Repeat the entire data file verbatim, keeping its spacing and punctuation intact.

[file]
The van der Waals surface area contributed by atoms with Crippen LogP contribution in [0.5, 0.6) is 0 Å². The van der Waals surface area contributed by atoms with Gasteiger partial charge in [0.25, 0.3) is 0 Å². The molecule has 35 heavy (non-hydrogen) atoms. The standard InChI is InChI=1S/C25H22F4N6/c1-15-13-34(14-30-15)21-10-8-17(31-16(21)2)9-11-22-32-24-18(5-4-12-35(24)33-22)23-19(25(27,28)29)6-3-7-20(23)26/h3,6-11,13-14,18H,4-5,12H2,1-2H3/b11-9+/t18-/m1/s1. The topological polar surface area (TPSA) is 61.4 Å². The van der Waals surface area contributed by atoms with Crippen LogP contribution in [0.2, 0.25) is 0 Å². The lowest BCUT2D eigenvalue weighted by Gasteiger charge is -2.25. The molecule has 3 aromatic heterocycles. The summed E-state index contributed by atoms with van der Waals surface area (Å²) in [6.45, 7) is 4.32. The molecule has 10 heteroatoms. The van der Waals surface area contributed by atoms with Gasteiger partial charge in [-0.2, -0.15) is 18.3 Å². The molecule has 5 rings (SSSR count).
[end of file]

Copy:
The van der Waals surface area contributed by atoms with Crippen LogP contribution in [0.5, 0.6) is 0 Å². The van der Waals surface area contributed by atoms with Gasteiger partial charge in [0.25, 0.3) is 0 Å². The molecule has 35 heavy (non-hydrogen) atoms. The standard InChI is InChI=1S/C25H22F4N6/c1-15-13-34(14-30-15)21-10-8-17(31-16(21)2)9-11-22-32-24-18(5-4-12-35(24)33-22)23-19(25(27,28)29)6-3-7-20(23)26/h3,6-11,13-14,18H,4-5,12H2,1-2H3/b11-9+/t18-/m1/s1. The topological polar surface area (TPSA) is 61.4 Å². The van der Waals surface area contributed by atoms with Crippen LogP contribution in [0.2, 0.25) is 0 Å². The lowest BCUT2D eigenvalue weighted by Gasteiger charge is -2.25. The molecule has 3 aromatic heterocycles. The summed E-state index contributed by atoms with van der Waals surface area (Å²) in [6.45, 7) is 4.32. The molecule has 10 heteroatoms. The van der Waals surface area contributed by atoms with Gasteiger partial charge in [-0.2, -0.15) is 18.3 Å². The molecule has 5 rings (SSSR count).